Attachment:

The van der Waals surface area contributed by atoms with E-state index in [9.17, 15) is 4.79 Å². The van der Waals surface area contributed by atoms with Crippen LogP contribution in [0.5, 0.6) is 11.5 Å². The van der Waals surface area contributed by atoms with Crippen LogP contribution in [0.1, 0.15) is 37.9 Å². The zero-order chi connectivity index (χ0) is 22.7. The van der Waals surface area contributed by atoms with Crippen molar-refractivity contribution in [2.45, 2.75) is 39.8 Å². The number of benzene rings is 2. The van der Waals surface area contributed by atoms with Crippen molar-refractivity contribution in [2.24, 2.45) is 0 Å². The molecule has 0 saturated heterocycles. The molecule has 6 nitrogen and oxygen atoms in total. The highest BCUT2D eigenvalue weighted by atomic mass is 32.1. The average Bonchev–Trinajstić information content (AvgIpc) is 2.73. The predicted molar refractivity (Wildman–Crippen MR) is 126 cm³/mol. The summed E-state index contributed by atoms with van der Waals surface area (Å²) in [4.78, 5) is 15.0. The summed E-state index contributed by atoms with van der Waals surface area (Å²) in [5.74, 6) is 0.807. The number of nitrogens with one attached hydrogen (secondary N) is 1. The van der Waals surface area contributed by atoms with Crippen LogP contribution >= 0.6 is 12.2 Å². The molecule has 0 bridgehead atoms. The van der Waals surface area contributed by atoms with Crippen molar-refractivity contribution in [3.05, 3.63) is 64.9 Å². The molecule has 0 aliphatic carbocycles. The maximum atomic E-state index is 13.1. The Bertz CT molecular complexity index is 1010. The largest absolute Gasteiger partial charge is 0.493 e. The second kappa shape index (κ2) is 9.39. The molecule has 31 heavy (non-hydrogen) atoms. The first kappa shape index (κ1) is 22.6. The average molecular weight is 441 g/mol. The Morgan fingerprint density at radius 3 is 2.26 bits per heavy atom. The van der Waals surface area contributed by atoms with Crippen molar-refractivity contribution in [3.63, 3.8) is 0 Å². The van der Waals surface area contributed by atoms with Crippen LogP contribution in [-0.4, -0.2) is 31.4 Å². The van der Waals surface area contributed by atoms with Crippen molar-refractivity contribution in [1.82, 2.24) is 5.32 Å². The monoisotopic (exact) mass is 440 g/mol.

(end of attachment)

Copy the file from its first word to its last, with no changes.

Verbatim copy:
The van der Waals surface area contributed by atoms with E-state index in [9.17, 15) is 4.79 Å². The van der Waals surface area contributed by atoms with Crippen LogP contribution in [0.5, 0.6) is 11.5 Å². The van der Waals surface area contributed by atoms with Crippen LogP contribution in [0.1, 0.15) is 37.9 Å². The zero-order chi connectivity index (χ0) is 22.7. The van der Waals surface area contributed by atoms with Crippen molar-refractivity contribution in [2.45, 2.75) is 39.8 Å². The number of benzene rings is 2. The van der Waals surface area contributed by atoms with Crippen molar-refractivity contribution in [2.24, 2.45) is 0 Å². The molecule has 0 saturated heterocycles. The molecule has 6 nitrogen and oxygen atoms in total. The highest BCUT2D eigenvalue weighted by atomic mass is 32.1. The average Bonchev–Trinajstić information content (AvgIpc) is 2.73. The predicted molar refractivity (Wildman–Crippen MR) is 126 cm³/mol. The summed E-state index contributed by atoms with van der Waals surface area (Å²) in [4.78, 5) is 15.0. The summed E-state index contributed by atoms with van der Waals surface area (Å²) in [5.74, 6) is 0.807. The number of nitrogens with one attached hydrogen (secondary N) is 1. The van der Waals surface area contributed by atoms with Crippen LogP contribution >= 0.6 is 12.2 Å². The molecule has 0 bridgehead atoms. The van der Waals surface area contributed by atoms with Crippen molar-refractivity contribution in [3.05, 3.63) is 64.9 Å². The molecule has 0 aliphatic carbocycles. The maximum atomic E-state index is 13.1. The Bertz CT molecular complexity index is 1010. The largest absolute Gasteiger partial charge is 0.493 e. The second kappa shape index (κ2) is 9.39. The molecule has 31 heavy (non-hydrogen) atoms. The first kappa shape index (κ1) is 22.6. The average molecular weight is 441 g/mol. The Morgan fingerprint density at radius 3 is 2.26 bits per heavy atom. The van der Waals surface area contributed by atoms with Crippen molar-refractivity contribution in [3.63, 3.8) is 0 Å². The van der Waals surface area contributed by atoms with Crippen LogP contribution in [-0.4, -0.2) is 31.4 Å². The van der Waals surface area contributed by atoms with Crippen molar-refractivity contribution in [1.82, 2.24) is 5.32 Å². The monoisotopic (exact) mass is 440 g/mol.